Part 1: The Viking Route
Sailing descriptions found in Landnáma, the chronicles of Icelandic settlements, Hauksbók, 2nd chapter:
«From the west country sail west but keep far enough north of the Shetlands so that these islands are barely visible in clear weather. One should stay far enough south of the Faeroes so that their steep and high mountains are just halfway up over the horizon. In addition one should stay far enough south of Iceland so that you can’t see land but just the coast-bound birds. When you reached the east coast of Greenland you should keep a lookout for landmarks and follow the current west around Cape Farvel to the villages on the south-west point».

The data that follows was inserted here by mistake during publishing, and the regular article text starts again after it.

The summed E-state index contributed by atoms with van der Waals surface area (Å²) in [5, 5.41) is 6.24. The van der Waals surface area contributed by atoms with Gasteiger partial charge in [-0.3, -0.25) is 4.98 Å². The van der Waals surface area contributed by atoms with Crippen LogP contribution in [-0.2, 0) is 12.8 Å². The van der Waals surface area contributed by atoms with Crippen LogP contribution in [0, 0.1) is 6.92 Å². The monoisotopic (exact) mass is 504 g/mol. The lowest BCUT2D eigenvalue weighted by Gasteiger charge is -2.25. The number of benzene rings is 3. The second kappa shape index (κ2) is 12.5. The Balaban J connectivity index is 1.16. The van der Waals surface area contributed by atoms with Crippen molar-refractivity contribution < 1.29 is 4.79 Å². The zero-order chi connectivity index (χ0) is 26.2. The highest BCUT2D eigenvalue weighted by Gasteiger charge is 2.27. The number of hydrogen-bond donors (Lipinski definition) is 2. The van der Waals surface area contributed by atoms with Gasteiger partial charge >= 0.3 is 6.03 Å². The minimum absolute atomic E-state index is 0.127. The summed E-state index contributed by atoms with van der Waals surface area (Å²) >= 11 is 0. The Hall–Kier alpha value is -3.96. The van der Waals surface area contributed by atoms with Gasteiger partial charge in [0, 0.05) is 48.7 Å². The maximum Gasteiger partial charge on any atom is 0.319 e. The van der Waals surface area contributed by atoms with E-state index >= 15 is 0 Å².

Part 2: Planed visits
Bergen, the city of seven mountains, is the largest city on the west coast of Norway with a population of 280 000. Bergen was founded in 1070 by king Olav Kyrre. Then the name was Bjørgvin, «the green meadow among the mountains» and it served as Norway’s capital in the 13th century.
Fish trading in Bergen may have started as early as the 1020s and from the end of the 13th century Bergen became a bureau city of the Hanseatic League. Bergen is today an international centre for aquaculture, fishery, shipping, offshore petroleum industry and subsea technology, and a national centre for higher education. Bergen Port is Norway’s busiest in both freight and passengers.
Bergen is well known for having the mildest winter climate, though with a lot of precipitation, of all cities in the Nordic countries. The Atlantic Stream keeps the sea relatively warm, considering the latitude, and the mountains protect the city from cold winds from the north, north-east and east.